Intentions : «The article examines financial conditions among Canadian households, focusing on recent trends related to indebtedness and net worth.» (p. 6)
Échantillon/Matériau : Les auteur∙es utilisent diverses données statistiques sur l’endettement et la richesse des ménages canadiens. Ils se basent particulièrement surmobilisent entre autres les résultats de l’Enquête sur la sécurité financière (ESF/SFS) de 2016 réalisée par Statistique Canada.
Instruments : Questionnaire
Type de traitement des données : Analyse statistique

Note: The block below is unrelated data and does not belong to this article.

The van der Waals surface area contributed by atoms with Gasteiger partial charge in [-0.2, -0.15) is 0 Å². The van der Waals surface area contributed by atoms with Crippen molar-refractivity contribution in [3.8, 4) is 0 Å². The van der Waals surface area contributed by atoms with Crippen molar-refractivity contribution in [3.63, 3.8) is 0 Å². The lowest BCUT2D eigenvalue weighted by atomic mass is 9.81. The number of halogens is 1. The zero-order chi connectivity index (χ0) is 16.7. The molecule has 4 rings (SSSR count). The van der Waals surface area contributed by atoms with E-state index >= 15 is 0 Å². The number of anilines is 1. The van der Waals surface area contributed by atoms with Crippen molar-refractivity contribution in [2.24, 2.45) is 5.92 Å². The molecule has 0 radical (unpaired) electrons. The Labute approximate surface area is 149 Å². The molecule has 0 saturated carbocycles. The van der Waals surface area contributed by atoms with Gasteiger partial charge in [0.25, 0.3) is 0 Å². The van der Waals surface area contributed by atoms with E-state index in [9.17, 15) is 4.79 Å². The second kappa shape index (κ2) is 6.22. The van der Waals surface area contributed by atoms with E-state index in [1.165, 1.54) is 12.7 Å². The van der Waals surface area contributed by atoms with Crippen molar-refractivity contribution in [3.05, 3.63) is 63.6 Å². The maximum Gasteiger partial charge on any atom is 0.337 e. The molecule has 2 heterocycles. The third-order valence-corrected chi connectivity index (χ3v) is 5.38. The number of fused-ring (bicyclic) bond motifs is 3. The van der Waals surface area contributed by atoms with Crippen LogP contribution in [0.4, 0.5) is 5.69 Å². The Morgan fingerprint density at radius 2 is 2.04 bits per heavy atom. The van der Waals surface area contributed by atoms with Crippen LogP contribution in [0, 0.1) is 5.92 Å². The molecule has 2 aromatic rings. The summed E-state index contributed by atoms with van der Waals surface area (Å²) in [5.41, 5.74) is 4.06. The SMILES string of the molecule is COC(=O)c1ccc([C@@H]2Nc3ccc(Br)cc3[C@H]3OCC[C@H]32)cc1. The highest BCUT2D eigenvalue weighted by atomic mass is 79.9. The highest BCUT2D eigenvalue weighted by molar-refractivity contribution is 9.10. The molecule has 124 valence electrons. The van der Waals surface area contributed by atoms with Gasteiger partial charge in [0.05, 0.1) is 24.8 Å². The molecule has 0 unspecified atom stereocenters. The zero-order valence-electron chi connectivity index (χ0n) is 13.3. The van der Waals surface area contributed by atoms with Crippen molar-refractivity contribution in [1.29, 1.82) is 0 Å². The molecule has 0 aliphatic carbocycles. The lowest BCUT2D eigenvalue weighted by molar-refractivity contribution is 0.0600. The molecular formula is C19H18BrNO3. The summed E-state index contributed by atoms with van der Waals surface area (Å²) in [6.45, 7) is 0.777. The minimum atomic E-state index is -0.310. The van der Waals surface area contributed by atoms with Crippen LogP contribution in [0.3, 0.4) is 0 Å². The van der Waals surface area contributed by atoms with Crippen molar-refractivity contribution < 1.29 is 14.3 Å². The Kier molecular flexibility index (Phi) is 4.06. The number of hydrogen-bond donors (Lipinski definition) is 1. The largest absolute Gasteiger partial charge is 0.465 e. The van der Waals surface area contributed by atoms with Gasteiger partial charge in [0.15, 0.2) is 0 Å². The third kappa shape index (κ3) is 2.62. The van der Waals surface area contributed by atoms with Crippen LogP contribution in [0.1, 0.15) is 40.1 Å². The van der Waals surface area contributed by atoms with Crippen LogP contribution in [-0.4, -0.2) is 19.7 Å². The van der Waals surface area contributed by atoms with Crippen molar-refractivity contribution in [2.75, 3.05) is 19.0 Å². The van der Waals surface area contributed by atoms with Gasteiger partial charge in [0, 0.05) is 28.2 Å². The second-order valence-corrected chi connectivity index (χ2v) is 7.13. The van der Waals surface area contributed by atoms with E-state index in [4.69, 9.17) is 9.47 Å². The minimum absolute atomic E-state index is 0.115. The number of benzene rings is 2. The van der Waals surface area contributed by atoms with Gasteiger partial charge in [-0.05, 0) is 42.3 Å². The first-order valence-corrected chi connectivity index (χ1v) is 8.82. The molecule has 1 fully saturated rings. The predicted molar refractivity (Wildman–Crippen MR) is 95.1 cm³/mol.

«Data from the SFS highlight the extent to which leverage and wealth vary across major urban centres. […] The SFS data also highlight differences across the family income distribution in each of these cities.» (p. 7) More specifically, results show that the «contribution of housing to real asset growth is more pronounced in Toronto and Vancouver. In these cities, principal residences accounted for over 50% of real asset growth during this period. By contrast, principal residences in Montreal accounted for 32% of the total increase in family-held assets. […] While families in Montreal are less indebted than those in Toronto and Vancouver, they also have lower levels of median wealth. In 2016, families in Montreal carried 154% of debt relative to the income levels. At the same time, median wealth […] in Montreal was $170,000, about 60% below levels in Vancouver […].» (p. 5) Moreover, «[l]ow income families in Montreal have significantly lower levels of indebtedness. At 105%, the debt to income ratio for Montreal families in the lowest income quintile is about four times less than in Toronto or Vancouver. […] These data also highlight substantial differences in wealth at the top end of the income distribution. The median net wealth of top-quintile families in Vancouver, at $1,695,000, is 43% higher than among top-earning families in Toronto, and twice as high as top-income families in Montreal.» (p. 6)